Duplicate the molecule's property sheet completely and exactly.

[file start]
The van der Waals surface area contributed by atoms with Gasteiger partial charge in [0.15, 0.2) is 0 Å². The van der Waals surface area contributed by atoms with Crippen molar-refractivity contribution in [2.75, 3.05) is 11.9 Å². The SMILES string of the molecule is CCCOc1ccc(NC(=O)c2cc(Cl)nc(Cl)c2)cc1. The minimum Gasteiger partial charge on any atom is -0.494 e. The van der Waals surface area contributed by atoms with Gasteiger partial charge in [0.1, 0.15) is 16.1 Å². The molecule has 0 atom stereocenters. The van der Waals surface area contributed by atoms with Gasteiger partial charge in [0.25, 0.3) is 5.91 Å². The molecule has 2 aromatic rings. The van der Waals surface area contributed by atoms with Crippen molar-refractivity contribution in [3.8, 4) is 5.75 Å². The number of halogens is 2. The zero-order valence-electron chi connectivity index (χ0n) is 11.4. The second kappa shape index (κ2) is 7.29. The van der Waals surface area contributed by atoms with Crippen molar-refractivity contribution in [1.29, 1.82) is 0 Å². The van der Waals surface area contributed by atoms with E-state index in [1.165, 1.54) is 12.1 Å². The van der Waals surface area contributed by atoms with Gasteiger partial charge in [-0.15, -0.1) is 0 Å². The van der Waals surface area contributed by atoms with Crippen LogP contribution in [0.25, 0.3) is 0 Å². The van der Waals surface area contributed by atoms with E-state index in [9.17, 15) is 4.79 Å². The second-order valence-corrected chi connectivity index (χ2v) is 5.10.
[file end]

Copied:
The van der Waals surface area contributed by atoms with Gasteiger partial charge in [0.15, 0.2) is 0 Å². The van der Waals surface area contributed by atoms with Crippen molar-refractivity contribution in [2.75, 3.05) is 11.9 Å². The SMILES string of the molecule is CCCOc1ccc(NC(=O)c2cc(Cl)nc(Cl)c2)cc1. The minimum Gasteiger partial charge on any atom is -0.494 e. The van der Waals surface area contributed by atoms with Gasteiger partial charge in [0.1, 0.15) is 16.1 Å². The molecule has 0 atom stereocenters. The van der Waals surface area contributed by atoms with Gasteiger partial charge in [0.25, 0.3) is 5.91 Å². The molecule has 2 aromatic rings. The van der Waals surface area contributed by atoms with Crippen molar-refractivity contribution in [3.8, 4) is 5.75 Å². The number of halogens is 2. The zero-order valence-electron chi connectivity index (χ0n) is 11.4. The second kappa shape index (κ2) is 7.29. The van der Waals surface area contributed by atoms with Crippen molar-refractivity contribution in [1.29, 1.82) is 0 Å². The van der Waals surface area contributed by atoms with E-state index in [1.165, 1.54) is 12.1 Å². The van der Waals surface area contributed by atoms with Gasteiger partial charge in [-0.15, -0.1) is 0 Å². The van der Waals surface area contributed by atoms with Crippen LogP contribution in [0.25, 0.3) is 0 Å². The van der Waals surface area contributed by atoms with E-state index in [9.17, 15) is 4.79 Å². The second-order valence-corrected chi connectivity index (χ2v) is 5.10.